It started as a classic entry level job – I delivered work to clients and ran errands all over Manhattan and Queens. I was then trained to operate a “stat camera,” and helped in preparing, mounting and assembling presentation pieces and mechanicals for print. At the same time, I took night courses in ad concept, copywriting, graphic design, typography, print production, and drawing. For this kid from the suburbs, I had a dream-like creative thing going on, and in New York – working in a big art studio by day, attending SVA, Parsons, and The Art Students League by night. Eventually, some clients started giving me instructions and feedback on jobs – I really liked that! It occurred to me that maybe Sam was right – though creative, and with some real visual talent, maybe I was wired more for the…business of the business. About two years into my tenure at Diamond Art, Sam was tragically ill. Just before he sadly passed away, he told Gary and Doug to promote me to rep. What was an apparent two year training period had come to its conclusion and now, true to his prediction (actually, his plan), Sam Diamond made sure I would “be in sales!”

I did not like, nor did I take naturally to the act of selling in and of itself. The repeated cold calling and constant banging on doors were a struggle for me. But once I got to meet people I was in my element. What I loved (and still do) and was best suited for (and still am) were building business relationships with and servicing clients, and then bringing in jobs for, and consulting with all the talented artists in the studio, all supported by my growing creative knowledge. Evidently, I was pretty good at it, too.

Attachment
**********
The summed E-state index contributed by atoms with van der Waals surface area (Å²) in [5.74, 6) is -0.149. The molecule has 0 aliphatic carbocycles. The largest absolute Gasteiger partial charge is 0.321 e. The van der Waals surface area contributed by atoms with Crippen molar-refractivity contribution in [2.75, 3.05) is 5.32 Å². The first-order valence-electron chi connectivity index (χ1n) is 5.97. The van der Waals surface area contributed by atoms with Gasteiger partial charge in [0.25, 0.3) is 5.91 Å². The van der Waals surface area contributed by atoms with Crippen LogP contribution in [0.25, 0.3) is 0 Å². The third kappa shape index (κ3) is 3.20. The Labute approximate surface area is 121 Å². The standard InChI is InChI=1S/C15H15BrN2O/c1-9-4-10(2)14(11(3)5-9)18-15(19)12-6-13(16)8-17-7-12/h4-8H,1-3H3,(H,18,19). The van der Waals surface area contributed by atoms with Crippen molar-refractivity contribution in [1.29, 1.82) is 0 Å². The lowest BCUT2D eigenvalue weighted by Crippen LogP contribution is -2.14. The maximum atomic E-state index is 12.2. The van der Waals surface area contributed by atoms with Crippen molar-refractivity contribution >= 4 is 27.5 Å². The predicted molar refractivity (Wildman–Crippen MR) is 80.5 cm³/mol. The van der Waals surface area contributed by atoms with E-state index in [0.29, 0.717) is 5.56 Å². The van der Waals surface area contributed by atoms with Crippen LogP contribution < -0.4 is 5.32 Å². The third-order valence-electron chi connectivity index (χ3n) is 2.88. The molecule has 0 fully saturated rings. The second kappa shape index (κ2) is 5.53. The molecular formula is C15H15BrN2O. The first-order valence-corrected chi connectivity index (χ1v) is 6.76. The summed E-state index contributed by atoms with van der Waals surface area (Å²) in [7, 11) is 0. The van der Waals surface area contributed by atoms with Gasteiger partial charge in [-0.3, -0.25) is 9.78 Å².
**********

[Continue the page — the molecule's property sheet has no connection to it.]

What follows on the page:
Given how my career started, I learned early on to appreciate the value of RELATIONSHIPS. I got “a foot in the door” because of a personal relationship. I had to work hard and be damn good at the jobs I had in order to succeed, but I would not have had that opportunity without my Dad originally reaching out to a respected friend, the kind gestures of that man whom we knew threw community activities, and a guy HE knew, who had a son with whom I was, coincidentally, a bit friendly in high school. I made certain to pay attention to the PEOPLE I met – who worked where, who worked for who, who did what – regardless of their position or role. In addition to the potential clients – the art directors, copywriters and producers – I became friendly with the account people, agency studio artists, production people, the security guards and receptionists, as well. I trained my focus on building RELATIONSHIPS. The clients, jobs and the resulting billing and commissions all came in good time – as the relationships grew in number and quality, so did the level of success.